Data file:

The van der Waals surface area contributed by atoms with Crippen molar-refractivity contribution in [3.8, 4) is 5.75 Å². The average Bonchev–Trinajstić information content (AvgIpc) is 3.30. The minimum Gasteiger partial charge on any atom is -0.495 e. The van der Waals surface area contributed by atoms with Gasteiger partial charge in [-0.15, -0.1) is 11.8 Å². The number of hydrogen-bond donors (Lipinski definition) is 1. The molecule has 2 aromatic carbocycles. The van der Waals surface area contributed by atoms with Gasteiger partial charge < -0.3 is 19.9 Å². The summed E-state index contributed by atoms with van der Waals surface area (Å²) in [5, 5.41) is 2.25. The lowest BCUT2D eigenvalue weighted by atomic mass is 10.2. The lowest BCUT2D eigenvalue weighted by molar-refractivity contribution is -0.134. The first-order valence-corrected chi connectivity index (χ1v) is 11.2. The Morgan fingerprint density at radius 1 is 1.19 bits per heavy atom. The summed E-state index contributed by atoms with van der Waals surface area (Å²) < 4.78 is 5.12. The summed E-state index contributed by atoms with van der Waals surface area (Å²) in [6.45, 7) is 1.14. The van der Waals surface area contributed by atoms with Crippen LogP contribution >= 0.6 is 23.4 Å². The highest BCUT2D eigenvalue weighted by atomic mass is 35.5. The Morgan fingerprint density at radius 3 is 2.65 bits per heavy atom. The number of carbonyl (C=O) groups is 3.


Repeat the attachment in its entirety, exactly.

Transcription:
The van der Waals surface area contributed by atoms with Crippen molar-refractivity contribution in [3.8, 4) is 5.75 Å². The average Bonchev–Trinajstić information content (AvgIpc) is 3.30. The minimum Gasteiger partial charge on any atom is -0.495 e. The van der Waals surface area contributed by atoms with Gasteiger partial charge in [-0.15, -0.1) is 11.8 Å². The number of hydrogen-bond donors (Lipinski definition) is 1. The molecule has 2 aromatic carbocycles. The van der Waals surface area contributed by atoms with Gasteiger partial charge < -0.3 is 19.9 Å². The summed E-state index contributed by atoms with van der Waals surface area (Å²) in [5, 5.41) is 2.25. The lowest BCUT2D eigenvalue weighted by atomic mass is 10.2. The lowest BCUT2D eigenvalue weighted by molar-refractivity contribution is -0.134. The first-order valence-corrected chi connectivity index (χ1v) is 11.2. The Morgan fingerprint density at radius 1 is 1.19 bits per heavy atom. The summed E-state index contributed by atoms with van der Waals surface area (Å²) < 4.78 is 5.12. The summed E-state index contributed by atoms with van der Waals surface area (Å²) in [6.45, 7) is 1.14. The van der Waals surface area contributed by atoms with Crippen LogP contribution >= 0.6 is 23.4 Å². The highest BCUT2D eigenvalue weighted by atomic mass is 35.5. The Morgan fingerprint density at radius 3 is 2.65 bits per heavy atom. The number of carbonyl (C=O) groups is 3.